The solution i came up with for this problem is to make Stable Diffusion send a message to the API to let it know it's current status.

def printToServer(value):
        print(f'Print to Server: {value}')

        url = 'https://localhost:44370/TextureGenerator'
        printData = {'Message': value}, json = printData)
        print("Error printing to server")

printToServer(f"Loading model from {ckpt}")

I can call this function from the Stable Diffusion python script whenever i want to send a status update to the web API. In this code snippet I am sending "Loading model from {cktp}" to the API using a https post request to let it know the Stable Diffusion process is currently loading a model with a given name.

Back in the web API I am listing to these updates using a simple post listener:

public ActionResult Post([FromBody] StableDiffusionPrint print)
    Console.WriteLine($"[Stable Diffusion] {print.Message}");

    return Ok();

Here i print all input to the console using the tag "[Stable Diffusion]" to differentiate between the output from Stable Diffusion and the web API itself. I then send the output to the Stable Diffusion class in the web API to handle the messages.

public void OutputReceived(string message)
    if (message.StartsWith("Finished|"))
        var messageSplit = message.Split('|');
        var finishedRequestId = messageSplit[1];
        var filePath = messageSplit[2];
        Console.WriteLine($"Stable Diffusion finished image request {finishedRequestId}: {filePath}");

        _imagePaths[finishedRequestId] = filePath;

The status update starting with "Finished" will tell the web API a requested texture finished generating. I am again using a pipe string to send both the request id and the generated image path in the same string. We then use the request id to know where to put the image path in the paths dictionary. Once this value is set, back in the texture generation script we notice the file path has been set and we use it to grab the generated texture and send it to the person who requested it.

Back-end: Stable Diffusion

All the texture generation is done via Stable Diffusion [5]. This is a state of the art image generation model that uses a neural network to generate an image via noise and an input prompt. There are multiple images generation models available with all there own ups and downs, here are a few options i could choose from:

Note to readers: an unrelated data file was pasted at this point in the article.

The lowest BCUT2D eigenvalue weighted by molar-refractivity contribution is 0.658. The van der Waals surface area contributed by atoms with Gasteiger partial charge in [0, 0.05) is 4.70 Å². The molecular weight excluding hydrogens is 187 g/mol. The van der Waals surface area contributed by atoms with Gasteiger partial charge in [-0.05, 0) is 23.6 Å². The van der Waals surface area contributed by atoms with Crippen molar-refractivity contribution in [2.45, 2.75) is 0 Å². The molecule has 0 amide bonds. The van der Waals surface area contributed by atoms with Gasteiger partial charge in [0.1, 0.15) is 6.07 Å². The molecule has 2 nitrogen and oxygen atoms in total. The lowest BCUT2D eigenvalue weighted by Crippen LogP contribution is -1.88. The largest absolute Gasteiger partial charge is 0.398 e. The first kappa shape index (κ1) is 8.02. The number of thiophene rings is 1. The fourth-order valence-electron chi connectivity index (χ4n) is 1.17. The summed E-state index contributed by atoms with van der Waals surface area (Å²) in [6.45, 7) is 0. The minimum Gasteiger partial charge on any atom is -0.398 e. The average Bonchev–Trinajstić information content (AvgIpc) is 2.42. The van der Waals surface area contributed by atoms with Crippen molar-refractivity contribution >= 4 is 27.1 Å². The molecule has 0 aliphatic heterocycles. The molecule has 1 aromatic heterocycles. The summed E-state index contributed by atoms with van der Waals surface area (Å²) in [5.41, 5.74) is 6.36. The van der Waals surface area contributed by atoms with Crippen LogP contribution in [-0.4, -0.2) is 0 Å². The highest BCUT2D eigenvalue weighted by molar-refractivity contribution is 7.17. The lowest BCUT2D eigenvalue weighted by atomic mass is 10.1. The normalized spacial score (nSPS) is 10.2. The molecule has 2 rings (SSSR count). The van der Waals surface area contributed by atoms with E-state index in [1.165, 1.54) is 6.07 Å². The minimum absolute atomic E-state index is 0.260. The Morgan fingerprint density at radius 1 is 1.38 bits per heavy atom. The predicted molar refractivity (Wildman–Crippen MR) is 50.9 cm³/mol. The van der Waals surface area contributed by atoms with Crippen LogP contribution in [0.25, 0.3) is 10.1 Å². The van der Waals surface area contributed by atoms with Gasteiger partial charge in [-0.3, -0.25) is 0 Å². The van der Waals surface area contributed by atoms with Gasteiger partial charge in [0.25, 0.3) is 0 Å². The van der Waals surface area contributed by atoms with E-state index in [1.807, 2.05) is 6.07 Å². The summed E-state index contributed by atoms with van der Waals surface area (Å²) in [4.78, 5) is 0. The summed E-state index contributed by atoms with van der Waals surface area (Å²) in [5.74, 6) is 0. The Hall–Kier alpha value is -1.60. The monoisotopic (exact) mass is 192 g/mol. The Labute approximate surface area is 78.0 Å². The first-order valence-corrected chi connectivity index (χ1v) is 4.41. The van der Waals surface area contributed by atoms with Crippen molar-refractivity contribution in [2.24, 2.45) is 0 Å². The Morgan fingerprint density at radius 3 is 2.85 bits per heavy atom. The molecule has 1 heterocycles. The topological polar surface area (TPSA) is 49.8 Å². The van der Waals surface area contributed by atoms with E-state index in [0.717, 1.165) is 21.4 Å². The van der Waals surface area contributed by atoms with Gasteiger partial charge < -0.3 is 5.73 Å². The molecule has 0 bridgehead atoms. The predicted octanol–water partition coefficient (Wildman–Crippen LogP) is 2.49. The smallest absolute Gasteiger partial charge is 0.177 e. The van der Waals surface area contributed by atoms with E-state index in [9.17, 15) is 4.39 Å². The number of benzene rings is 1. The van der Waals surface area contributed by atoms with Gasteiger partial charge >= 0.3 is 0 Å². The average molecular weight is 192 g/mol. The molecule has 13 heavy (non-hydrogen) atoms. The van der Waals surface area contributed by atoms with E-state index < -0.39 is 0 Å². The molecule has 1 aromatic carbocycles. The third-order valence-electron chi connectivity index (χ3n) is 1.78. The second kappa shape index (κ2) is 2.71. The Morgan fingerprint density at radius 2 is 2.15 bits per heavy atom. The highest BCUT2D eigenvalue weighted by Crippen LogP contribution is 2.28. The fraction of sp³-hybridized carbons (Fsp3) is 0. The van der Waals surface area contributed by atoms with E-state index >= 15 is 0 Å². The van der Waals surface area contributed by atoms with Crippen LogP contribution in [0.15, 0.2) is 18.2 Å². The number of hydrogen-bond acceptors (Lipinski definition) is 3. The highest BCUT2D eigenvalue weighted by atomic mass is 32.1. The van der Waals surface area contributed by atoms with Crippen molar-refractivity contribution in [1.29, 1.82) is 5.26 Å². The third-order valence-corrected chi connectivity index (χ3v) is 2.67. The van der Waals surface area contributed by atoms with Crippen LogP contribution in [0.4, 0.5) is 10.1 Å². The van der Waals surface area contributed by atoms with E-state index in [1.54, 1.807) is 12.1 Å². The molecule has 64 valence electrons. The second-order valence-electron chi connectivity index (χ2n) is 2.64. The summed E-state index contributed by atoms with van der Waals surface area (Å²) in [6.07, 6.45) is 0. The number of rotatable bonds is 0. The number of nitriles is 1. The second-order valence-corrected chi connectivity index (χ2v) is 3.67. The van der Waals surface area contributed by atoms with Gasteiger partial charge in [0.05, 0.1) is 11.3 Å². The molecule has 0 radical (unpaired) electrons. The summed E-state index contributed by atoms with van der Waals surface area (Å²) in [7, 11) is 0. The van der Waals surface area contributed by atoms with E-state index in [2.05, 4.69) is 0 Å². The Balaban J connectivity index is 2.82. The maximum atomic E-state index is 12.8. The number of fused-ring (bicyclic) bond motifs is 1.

Model nameGoodBad
DALL·E 2Good image qualityPaid
Cannot be run locally
Closed source
MidjourneyGood image qualityPaid
Only as Discord bot
Cannot be run locally
Closed source
ImagenGood image qualityNot publicly available (yet)
Stable DiffusionGood image quality
Open source
Can be run locally
Different image generation models with ups and downs for this project

While all image generation models can produce very impressive images. There are clear benefits with using Stable Diffusion. The biggest of which is that I am able to run it locally for free. With this I am unable to think of any disadvantages of using Stable Diffusion for this project.

Continuous generation

Difference in time taken for image generation before and after source code change

To get Stable Diffusion working well with my project i had to change its source code to allow continuous generation of images. Before i changed the source code it took around two minutes to generate an image. This is because with every texture generation the model had to load about four GB of data from the hard drive before it was able to start generating. After my changes it only took around ten seconds to generate, that is twelve times faster! This is because we don't need to load the model data every time we want to generate a new image.